Defying old age and other annoyances, seven retirees – including Judi Dench, Maggie Smith and Bill Nighy - leave Britain behind for a new retirement resort in India. Unfortunately, they find that the place is more dilapidated than they are. But while young manager Dev Patel strives to get his house in order, his guests have every opportunity to explore their own reasons for being there. With an infectious sense of optimism, romance and adventure, this adaptation of Deborah Moggach's novel ‘These Foolish Things' is custom-made to bring a crinkle to your eye.
Whisking a bunch of middle-class fogeys from the English suburbs to the sub-continent, The Best Exotic Marigold Hotel comes with all the wit, colour and mild condescension you'd expect from any self-respecting culture-clash caper.
It's directed by John Madden who, having steered Judi Dench to an Oscar nomination in Mrs Brown and an outright win for Shakespeare In Love, here packs the great dame off with several of her most exalted peers for a jolly old time in Jaipur.
She plays Evelyn, a cash-strapped widow who signs up on "the interweb" for a place at a newly renovated yet surprisingly cheap retreat 'For the Elderly and Beautiful' in throngingest India.
But as she discovers with her fellow arrivals - narrow-minded invalid Maggie Smith, roving rogue Ronald Pickup, divorced maneater Celia Imrie, retired judge Tom Wilkinson, disapproving snob Penelope Wilton and her long-suffering husband Bill Nighy - the place is not exactly as advertised.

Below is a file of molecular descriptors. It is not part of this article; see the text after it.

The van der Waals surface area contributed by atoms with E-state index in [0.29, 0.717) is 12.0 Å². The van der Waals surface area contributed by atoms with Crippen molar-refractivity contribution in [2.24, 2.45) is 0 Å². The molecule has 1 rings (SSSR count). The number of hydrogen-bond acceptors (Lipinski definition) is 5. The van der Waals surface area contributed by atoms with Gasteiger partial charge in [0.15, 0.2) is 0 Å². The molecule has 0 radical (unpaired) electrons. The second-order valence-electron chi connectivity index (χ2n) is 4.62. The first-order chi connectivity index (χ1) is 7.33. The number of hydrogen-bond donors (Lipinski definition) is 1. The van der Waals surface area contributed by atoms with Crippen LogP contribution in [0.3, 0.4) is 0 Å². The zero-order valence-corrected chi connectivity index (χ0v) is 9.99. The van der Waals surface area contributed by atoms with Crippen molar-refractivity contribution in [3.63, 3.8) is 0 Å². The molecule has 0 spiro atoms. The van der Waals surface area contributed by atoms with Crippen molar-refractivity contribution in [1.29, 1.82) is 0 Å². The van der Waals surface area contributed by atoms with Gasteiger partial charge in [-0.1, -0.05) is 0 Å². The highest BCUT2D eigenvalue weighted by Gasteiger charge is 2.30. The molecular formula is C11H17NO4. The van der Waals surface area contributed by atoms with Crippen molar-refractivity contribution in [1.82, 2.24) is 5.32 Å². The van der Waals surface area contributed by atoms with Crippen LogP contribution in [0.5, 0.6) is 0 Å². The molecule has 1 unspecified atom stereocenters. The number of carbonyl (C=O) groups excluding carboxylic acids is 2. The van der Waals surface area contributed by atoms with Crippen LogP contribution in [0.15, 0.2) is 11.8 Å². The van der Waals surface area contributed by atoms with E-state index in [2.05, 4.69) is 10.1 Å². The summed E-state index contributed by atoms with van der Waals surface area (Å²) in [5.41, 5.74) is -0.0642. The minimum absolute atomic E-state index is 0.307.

However, with ambitious young hotelier Sonny (Patel) so eager to please, each guest stays to seek out what he or she came for - be it an old lover, a new partner, a new beginning, or a new hip.
Of course, to achieve fulfilment they must first conquer the east-west divide. Except Sonny, whose professional and romantic dreams are continually dashed on the rock of tradition - i.e. his mum.
Yet while gently patronising in its stereotypes - cricket, curry and call centres all feature large while smiling locals put us all to shame with their modesty and humility- it's agreeably inoffensive stuff (even Smith at her most cantankerous is powerless to prevent her transformation from unloved bigot to benevolent mother hen).
But with a cast that reads like a BAFTA roll call, the sentiment is never overwhelming. And thanks to Madden's refusal to turn the film into a flossy, glossy Saga saga, nor are the Indian locations. Eat, Pray, Put Kettle On Love this is not.
In terms of spirit and atmosphere, Marigold is as natural as its more experienced performers' talents.
As their youthful foil Patel is well placed to comment, there's life in the old slumdogs yet.